Thank you Sega for sending us the Yakuza Remastered Collection to review!
Yakuza 3 was originally released on the PS3 and arrived in the United States in 2010. This series always pushed the PS3 to its limits and looked fantastic. The remastered edition now runs at 1080p with 60fps. Other enhancements include revised and rewritten English scripts and previously cut content has been added back in. Those who have started the Yakuza series on their PS4 can continue on with Kiryu’s journey of trying to stay out of the yakuza lifestyle and constantly getting dragged back into it.
After retiring from the Tojo clan, Kiryu runs the Sunshine Orphanage in Okinawa. The children are well behaved and there’s a beautiful beach they often play at. It’s a wonderful setting and quite a nice place to retire to. This all gets interrupted when Kiryu and other neighbors are served eviction notices by the local yakuza family. Naturally, Kiryu is not going to take this sitting down and finds out that the reason for the evictions are very political and those pushing it are very powerful. Kiryu has a long battle ahead.
The main story is broken down into twelve chapters. The game length is determined by how many side quests and mini-games that you partake in. If you focus on the main storyline, you can finish this game in roughly ten hours. By completing a few side quests and focusing on the main story I only completed about six percent of what this game had to offer. There is a new game plus mode and plenty of replay value.
Kiryu’s yakuza past is hard to ignore and he still very much looks the part. So much so that he’ll often get jumped anytime he leaves the orphanage. Fortunately, Kiryu is quite the fighter and often teaches a lesson to whomever throws the first punch. Kiryu can punch, kick, throw, or use any nearby object in battle. The battles are brutal and often bloody. As he fights, Kiryu will accumulate heat which build up and unlocks powerful attack in battle. Heat moves are especially helpful in boss battles.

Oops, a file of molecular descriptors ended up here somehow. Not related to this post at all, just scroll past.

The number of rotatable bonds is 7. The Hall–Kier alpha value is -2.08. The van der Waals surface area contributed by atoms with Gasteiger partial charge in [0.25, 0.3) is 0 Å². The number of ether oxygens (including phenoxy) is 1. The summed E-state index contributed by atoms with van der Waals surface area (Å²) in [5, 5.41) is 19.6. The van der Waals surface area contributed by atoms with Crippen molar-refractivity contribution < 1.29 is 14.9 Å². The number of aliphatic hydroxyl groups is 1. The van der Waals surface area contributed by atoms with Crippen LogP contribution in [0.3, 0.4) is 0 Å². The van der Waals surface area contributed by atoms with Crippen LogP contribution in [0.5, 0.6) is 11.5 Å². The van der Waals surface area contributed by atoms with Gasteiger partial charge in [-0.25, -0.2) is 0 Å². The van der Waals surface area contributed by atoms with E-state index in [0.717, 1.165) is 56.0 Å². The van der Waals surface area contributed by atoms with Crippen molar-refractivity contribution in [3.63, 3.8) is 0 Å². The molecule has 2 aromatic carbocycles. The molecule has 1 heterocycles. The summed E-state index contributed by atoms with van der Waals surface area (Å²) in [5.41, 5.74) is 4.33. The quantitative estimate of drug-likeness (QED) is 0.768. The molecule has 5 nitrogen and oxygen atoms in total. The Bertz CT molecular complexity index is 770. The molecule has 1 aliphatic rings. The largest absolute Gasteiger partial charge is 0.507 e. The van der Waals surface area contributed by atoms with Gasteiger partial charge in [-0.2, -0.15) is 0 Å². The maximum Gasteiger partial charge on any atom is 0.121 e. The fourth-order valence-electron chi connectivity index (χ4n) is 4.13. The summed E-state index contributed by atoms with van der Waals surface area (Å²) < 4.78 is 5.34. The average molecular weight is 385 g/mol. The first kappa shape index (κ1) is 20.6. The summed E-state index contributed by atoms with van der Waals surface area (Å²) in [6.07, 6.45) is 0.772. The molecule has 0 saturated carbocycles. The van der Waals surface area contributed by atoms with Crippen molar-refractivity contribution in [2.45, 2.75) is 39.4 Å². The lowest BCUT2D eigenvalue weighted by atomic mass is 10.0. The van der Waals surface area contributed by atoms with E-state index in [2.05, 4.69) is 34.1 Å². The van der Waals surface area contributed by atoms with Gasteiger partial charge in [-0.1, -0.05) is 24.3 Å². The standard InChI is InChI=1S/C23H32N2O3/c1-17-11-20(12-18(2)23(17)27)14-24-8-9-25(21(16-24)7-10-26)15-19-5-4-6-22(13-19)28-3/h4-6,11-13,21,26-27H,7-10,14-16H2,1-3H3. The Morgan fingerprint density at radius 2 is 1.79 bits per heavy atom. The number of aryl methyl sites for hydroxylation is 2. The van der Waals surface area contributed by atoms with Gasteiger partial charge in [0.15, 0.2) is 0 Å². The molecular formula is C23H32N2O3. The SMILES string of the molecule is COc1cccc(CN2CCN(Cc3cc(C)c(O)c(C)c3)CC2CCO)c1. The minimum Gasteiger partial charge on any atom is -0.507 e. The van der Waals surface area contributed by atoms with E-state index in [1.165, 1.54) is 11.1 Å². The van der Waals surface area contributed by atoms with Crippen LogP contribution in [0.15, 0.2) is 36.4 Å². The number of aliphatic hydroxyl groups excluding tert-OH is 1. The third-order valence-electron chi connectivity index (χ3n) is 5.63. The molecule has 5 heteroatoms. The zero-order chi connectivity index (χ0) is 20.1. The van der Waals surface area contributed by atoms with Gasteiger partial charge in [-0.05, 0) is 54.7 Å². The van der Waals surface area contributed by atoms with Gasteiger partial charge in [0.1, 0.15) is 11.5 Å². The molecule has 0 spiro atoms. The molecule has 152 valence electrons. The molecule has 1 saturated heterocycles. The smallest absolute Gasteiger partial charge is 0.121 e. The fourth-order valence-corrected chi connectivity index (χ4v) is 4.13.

As Kiryu fights and completes missions, he’ll earn experience points which can be used to unlock attack moves and other attributes. Any NPC with a green question mark over their head has a side quest opportunity for Kiryu. Some of the side quests are fetch quests like bringing by a specific item or locating a lost pet/child. Given the size of the cities, the locating side quests were not my favorite. Thankfully, there are some GameFAQs threads out there to let you know the general vicinity of where the targets are located.
Another way Kiryu can earn experience is by eating. Ordering food at restaurants, Kiryu can replenish his health and broaden his horizons. He won’t be able to eat out unless his health is somewhat depleted. Drinking alcohol is also possible and there are side effects when doing so. Even if Kiryu doesn’t partake in smoking and drinking, other characters will be.
The boss battles are intense and take place in a variety of locales. Unlike Kiryu, the bosses usually have several health bars to deplete before they go down. Thankfully, Kiryu can heal by eating or drinking power-ups mid battle. One of the battles takes place at a bar with pole-dancing women. As expected, they’re not wearing much. Other sexual encounters take place with a clan leader who womanizes and not all of his partners are willing participants.
Language is all over the map and every curse word is used along with blaspheming. The voice acting is in Japanese but the subtitles spell everything out. The language alone is not the only reason for this game to not be played near children (especially ones that can read). Blood sprays everywhere in battle and usually by the end of a fight, the aggressor’s clothes are ruined with severe bloodstains. One of the more disturbing cut scenes showed a guy getting a butter knife lunged through his hand.
Underground casinos are available and provide gambling mini-games to play if you’re into that. There are plenty of other mini-games like dart, baseball, and claw arcade games too. If you enjoy fighting, you can even enter tournaments at the colosseum to earn some extra money.
One of the story missions involves finding a clan leader at a love hotel. Kiryu and his friend pretend to be gay lovers because they can only enter in as a couple. While kicking down doors looking for this leader, you’ll disturb many couples only dressed in their underwear.
Throughout this wild journey it all ends up being for the orphans and taking care of them. Many sacrifices are made and the kids are very grateful and deserving of the help they receive. There are some good moral lessons, but lots of moral issues in this game. If you don’t mind the moral content, you’ll have lots to do in this remastered classic.